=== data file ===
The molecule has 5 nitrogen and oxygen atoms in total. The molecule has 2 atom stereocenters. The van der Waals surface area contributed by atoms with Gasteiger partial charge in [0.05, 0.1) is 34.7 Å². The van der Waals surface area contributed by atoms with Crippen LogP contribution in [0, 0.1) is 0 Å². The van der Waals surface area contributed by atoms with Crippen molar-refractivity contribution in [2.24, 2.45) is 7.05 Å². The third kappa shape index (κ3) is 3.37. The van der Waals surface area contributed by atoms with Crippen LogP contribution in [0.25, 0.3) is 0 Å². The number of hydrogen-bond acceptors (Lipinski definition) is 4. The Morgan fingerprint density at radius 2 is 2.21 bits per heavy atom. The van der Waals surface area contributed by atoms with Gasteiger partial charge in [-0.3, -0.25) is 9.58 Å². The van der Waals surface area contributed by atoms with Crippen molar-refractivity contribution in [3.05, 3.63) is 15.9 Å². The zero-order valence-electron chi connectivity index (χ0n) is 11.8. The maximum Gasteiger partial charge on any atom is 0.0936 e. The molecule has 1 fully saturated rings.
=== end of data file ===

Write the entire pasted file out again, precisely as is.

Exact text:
The molecule has 5 nitrogen and oxygen atoms in total. The molecule has 2 atom stereocenters. The van der Waals surface area contributed by atoms with Gasteiger partial charge in [0.05, 0.1) is 34.7 Å². The van der Waals surface area contributed by atoms with Crippen LogP contribution in [0, 0.1) is 0 Å². The van der Waals surface area contributed by atoms with Crippen molar-refractivity contribution in [2.24, 2.45) is 7.05 Å². The third kappa shape index (κ3) is 3.37. The van der Waals surface area contributed by atoms with Crippen LogP contribution in [0.25, 0.3) is 0 Å². The number of hydrogen-bond acceptors (Lipinski definition) is 4. The Morgan fingerprint density at radius 2 is 2.21 bits per heavy atom. The van der Waals surface area contributed by atoms with Gasteiger partial charge in [-0.3, -0.25) is 9.58 Å². The van der Waals surface area contributed by atoms with Crippen molar-refractivity contribution in [3.05, 3.63) is 15.9 Å². The zero-order valence-electron chi connectivity index (χ0n) is 11.8. The maximum Gasteiger partial charge on any atom is 0.0936 e. The molecule has 1 fully saturated rings.